Earlier this year a new species of deep water shark, Etmopterus lailae, was discovered in waters surrounding the Northwestern Hawaiian Islands in the Pacific Ocean.
Measurements of external features, teeth, vertebrae and intestines, along with specific external markings and patterns confirmed that it was indeed a new species – a member of the lanternshark family. Lanternsharks (Etmopteridae) are one of the most species-rich shark genera, with approximately 38 known species, 11 of which have been described since 2002.
The lanternsharks are one of two deep sea shark families to possess the ability to bioluminesce – in other words, they are able to glow in the dark. The other shark family with the ability to do this are the kitefin sharks (Dalatiidae). This family houses the infamous cookie cutter shark, which was known for its impressive ability to disable US Navy submarines in the 70s and 80s, by testing how the electrical cables and rubber sonar domes rated on a culinary scale (Johnson 1978). Imagine being the officer who had to report back about how the submarines were defeated by a particularly voracious … 22 inch (56cm) shark!
What is bioluminescence and what use is it?
Bioluminescence is the emission of light as a result of a biochemical reaction. In contrast to fluorescence and phosphorescence, bioluminescenct reactions do not require the initial absorption of sunlight or other electromagnetic radiation by a molecule or pigment to emit light.
It is a phenomenon that has been documented in over 700 genera of animals, with the vast majority living in the ocean. In fact, there are a known 29 independent evolutionary events of bioluminescence in marine fish lineages alone.
Bioluminescence in vertebrates is found exclusively among fishes living in marine environments. At present the only known terrestrial animals capable of bioluminescence are arthropods, whereas in marine environments, bioluminescence has evolved from bacteria to vertebrates (Davis et al 2016).
It is also worth noting that bioluminescence is not just exhibited by deep sea dwellers existing in perpetual darkness. A study by Martini and Haddock published earlier this year analysed 17 years of video footage taken from the sea’s surface down to a depths of almost 4000 metres. Observations showed that the percentage of bioluminescent animals is remarkably uniform regardless of depth.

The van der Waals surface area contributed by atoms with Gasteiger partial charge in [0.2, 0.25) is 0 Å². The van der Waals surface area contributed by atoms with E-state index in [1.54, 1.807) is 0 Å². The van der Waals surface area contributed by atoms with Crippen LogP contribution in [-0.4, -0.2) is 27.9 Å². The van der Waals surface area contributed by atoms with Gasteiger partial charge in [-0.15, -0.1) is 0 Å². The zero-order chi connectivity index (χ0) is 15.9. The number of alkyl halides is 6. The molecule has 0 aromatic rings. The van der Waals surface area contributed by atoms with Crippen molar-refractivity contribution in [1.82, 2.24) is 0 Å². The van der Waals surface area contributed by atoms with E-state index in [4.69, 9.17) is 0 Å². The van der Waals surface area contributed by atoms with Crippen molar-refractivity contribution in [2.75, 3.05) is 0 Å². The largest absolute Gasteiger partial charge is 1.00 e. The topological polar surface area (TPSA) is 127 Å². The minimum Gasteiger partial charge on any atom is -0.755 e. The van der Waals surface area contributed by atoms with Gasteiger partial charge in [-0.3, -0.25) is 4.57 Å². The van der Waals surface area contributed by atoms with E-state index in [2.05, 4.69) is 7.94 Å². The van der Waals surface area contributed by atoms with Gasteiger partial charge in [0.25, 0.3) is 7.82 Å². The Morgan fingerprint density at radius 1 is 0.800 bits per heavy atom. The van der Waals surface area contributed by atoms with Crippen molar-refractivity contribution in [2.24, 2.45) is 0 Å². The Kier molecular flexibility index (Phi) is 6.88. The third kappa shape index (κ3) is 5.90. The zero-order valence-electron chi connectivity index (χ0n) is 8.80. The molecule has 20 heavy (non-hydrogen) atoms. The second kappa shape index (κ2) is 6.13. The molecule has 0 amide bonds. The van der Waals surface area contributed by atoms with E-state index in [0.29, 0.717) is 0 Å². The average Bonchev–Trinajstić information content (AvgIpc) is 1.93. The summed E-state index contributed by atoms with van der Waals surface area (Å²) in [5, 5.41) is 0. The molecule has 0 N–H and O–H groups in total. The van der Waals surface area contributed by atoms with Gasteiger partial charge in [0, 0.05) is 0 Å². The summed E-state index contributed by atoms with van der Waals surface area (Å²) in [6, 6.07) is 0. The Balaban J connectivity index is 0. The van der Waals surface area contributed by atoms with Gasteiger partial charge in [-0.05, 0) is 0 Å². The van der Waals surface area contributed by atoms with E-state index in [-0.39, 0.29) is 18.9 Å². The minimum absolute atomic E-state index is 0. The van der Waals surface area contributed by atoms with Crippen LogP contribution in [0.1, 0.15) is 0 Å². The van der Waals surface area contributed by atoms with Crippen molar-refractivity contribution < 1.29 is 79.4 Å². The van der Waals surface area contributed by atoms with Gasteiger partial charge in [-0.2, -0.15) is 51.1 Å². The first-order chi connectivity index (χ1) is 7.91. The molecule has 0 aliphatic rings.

Most fish bioluminesce by using their light organs (photophores) in one of two ways: harnessing the light produced by symbiotic bacteria or producing their own light through chemical reactions. However, shark luminescence works in a different way.
The velvet belly lantern shark (Etmopterus spinax) was used as a model for experimental studies on shark luminescence. It emits visible light from thousands of tiny epidermal photogenic organs – photophores – which are made of a cluster of photogenic cells called photocytes.
The organisation of the photophores strongly suggests that they are involved in varied behaviours, including anti-predatory response (camouflage) and intraspecies communication.
To be ecologically successful, however, this bioluminescence needs to be properly controlled. Again, using the velvet belly lanternshark as a model species it was discovered that shark photophores are controlled by two different substances: hormones and neurotransmitters.
A publication by Claes and Mallefet reviewed these studies. When looking at luminescent switch-on in relation to behavioural usage, they reported that the switch on is induced by two hormones, both of which are involved in elasmobranch physiological control of colour change. One, melatonin, is produced by the pineal gland and the other, prolactin, by the pituitary gland.
These hormones however, operate in different ways. Melatonin induces a slowly increasing long-lasting glow (several hours), while prolactin induces a quicker glow which generally reaches a peak in brightness after 20 minutes and ends after about an hour.
It is thought that this difference in operation reflects a different use of these hormones. Melatonin would be involved in a type of camouflage known as counter-illumination, ie light produced in such a way as to remove the shark’s silhouette from anything below it looking up. Prolactin would be involved in more periodic behaviours such as cohesive swimming or hunting – or even sexual communication. After all, when it is so dark you cannot identify members of the same species, never mind the same sex, glowing genitals are presumably a very handy thing to have!
Ebert, D.A. Papastamatiou, Y.P. Kajiura, S.M. Wetherbee, B.M. 2017. Etmopterus lailae sp. Nov., a new lanternshark (Squaliformes: Etmopteridae) from the Northwestern Hawaiian Islands. Zootaxa 4237 (2) 371-382.
Johnson. C.S. 1978. Sea creatures and the problem of equipment damage. US Naval Institute Proceedings. 106-107.
Martini, S. Haddock, S.H.D. 2017. Quantification of bioluminescence from the surface to the deep sea demonstrates its predominance as an ecological trait. Scientific Reports 7:45750.
Davis, M.P. Sparks, J.S. Smith, W.L. 2016. Repeated and widespread evolution of bioluminescence in marine fishes. PLoS ONE 11 (16): e0155154.
Claes, J.M. Mallefet, J. 2011. Control of luminescence from lantern shark (Etmopterus spinax) photophores. Communicative & Integrative Biology 4:3, 251-253.